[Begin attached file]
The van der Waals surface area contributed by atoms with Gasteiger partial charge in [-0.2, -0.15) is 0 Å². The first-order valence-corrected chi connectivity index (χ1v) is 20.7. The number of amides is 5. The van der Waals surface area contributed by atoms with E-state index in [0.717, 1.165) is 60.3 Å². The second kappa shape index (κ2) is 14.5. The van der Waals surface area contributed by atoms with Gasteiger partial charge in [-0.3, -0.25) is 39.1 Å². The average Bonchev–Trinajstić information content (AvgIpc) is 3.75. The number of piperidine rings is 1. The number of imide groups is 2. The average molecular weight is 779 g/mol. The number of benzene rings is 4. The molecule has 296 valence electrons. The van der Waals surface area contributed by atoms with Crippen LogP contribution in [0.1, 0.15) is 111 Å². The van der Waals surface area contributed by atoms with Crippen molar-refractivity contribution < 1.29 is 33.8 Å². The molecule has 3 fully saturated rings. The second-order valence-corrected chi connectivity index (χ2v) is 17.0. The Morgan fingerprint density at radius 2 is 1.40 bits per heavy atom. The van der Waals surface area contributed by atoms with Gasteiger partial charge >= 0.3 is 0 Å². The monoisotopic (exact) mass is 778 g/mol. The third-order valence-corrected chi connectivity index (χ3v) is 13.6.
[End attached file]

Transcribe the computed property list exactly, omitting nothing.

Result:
The van der Waals surface area contributed by atoms with Gasteiger partial charge in [-0.2, -0.15) is 0 Å². The first-order valence-corrected chi connectivity index (χ1v) is 20.7. The number of amides is 5. The van der Waals surface area contributed by atoms with E-state index in [0.717, 1.165) is 60.3 Å². The second kappa shape index (κ2) is 14.5. The van der Waals surface area contributed by atoms with Gasteiger partial charge in [-0.3, -0.25) is 39.1 Å². The average Bonchev–Trinajstić information content (AvgIpc) is 3.75. The number of piperidine rings is 1. The number of imide groups is 2. The average molecular weight is 779 g/mol. The number of benzene rings is 4. The molecule has 296 valence electrons. The van der Waals surface area contributed by atoms with Crippen LogP contribution in [0.1, 0.15) is 111 Å². The van der Waals surface area contributed by atoms with Crippen molar-refractivity contribution < 1.29 is 33.8 Å². The molecule has 3 fully saturated rings. The second-order valence-corrected chi connectivity index (χ2v) is 17.0. The Morgan fingerprint density at radius 2 is 1.40 bits per heavy atom. The van der Waals surface area contributed by atoms with Gasteiger partial charge >= 0.3 is 0 Å². The monoisotopic (exact) mass is 778 g/mol. The third-order valence-corrected chi connectivity index (χ3v) is 13.6.